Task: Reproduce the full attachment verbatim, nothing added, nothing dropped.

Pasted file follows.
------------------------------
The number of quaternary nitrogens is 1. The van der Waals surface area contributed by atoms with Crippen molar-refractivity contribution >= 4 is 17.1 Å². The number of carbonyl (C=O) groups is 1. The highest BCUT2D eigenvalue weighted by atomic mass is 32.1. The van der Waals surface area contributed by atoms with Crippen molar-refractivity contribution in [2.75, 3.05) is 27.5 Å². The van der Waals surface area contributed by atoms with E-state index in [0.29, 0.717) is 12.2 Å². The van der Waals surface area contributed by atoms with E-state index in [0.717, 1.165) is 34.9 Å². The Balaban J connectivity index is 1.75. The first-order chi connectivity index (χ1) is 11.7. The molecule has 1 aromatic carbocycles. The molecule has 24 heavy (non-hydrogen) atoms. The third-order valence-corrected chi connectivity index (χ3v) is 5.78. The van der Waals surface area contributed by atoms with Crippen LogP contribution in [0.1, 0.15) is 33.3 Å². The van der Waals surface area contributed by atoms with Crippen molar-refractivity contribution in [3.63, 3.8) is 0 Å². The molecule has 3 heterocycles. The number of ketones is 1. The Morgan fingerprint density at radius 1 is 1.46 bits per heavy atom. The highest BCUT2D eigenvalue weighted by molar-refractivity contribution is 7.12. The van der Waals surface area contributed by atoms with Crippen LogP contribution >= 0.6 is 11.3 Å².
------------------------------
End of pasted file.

The number of quaternary nitrogens is 1. The van der Waals surface area contributed by atoms with Crippen molar-refractivity contribution >= 4 is 17.1 Å². The number of carbonyl (C=O) groups is 1. The highest BCUT2D eigenvalue weighted by atomic mass is 32.1. The van der Waals surface area contributed by atoms with Crippen molar-refractivity contribution in [2.75, 3.05) is 27.5 Å². The van der Waals surface area contributed by atoms with E-state index in [0.29, 0.717) is 12.2 Å². The van der Waals surface area contributed by atoms with E-state index in [0.717, 1.165) is 34.9 Å². The Balaban J connectivity index is 1.75. The first-order chi connectivity index (χ1) is 11.7. The molecule has 1 aromatic carbocycles. The molecule has 24 heavy (non-hydrogen) atoms. The third-order valence-corrected chi connectivity index (χ3v) is 5.78. The van der Waals surface area contributed by atoms with Crippen LogP contribution in [0.1, 0.15) is 33.3 Å². The van der Waals surface area contributed by atoms with Crippen molar-refractivity contribution in [3.63, 3.8) is 0 Å². The molecule has 3 heterocycles. The number of ketones is 1. The Morgan fingerprint density at radius 1 is 1.46 bits per heavy atom. The highest BCUT2D eigenvalue weighted by molar-refractivity contribution is 7.12. The van der Waals surface area contributed by atoms with Crippen LogP contribution >= 0.6 is 11.3 Å².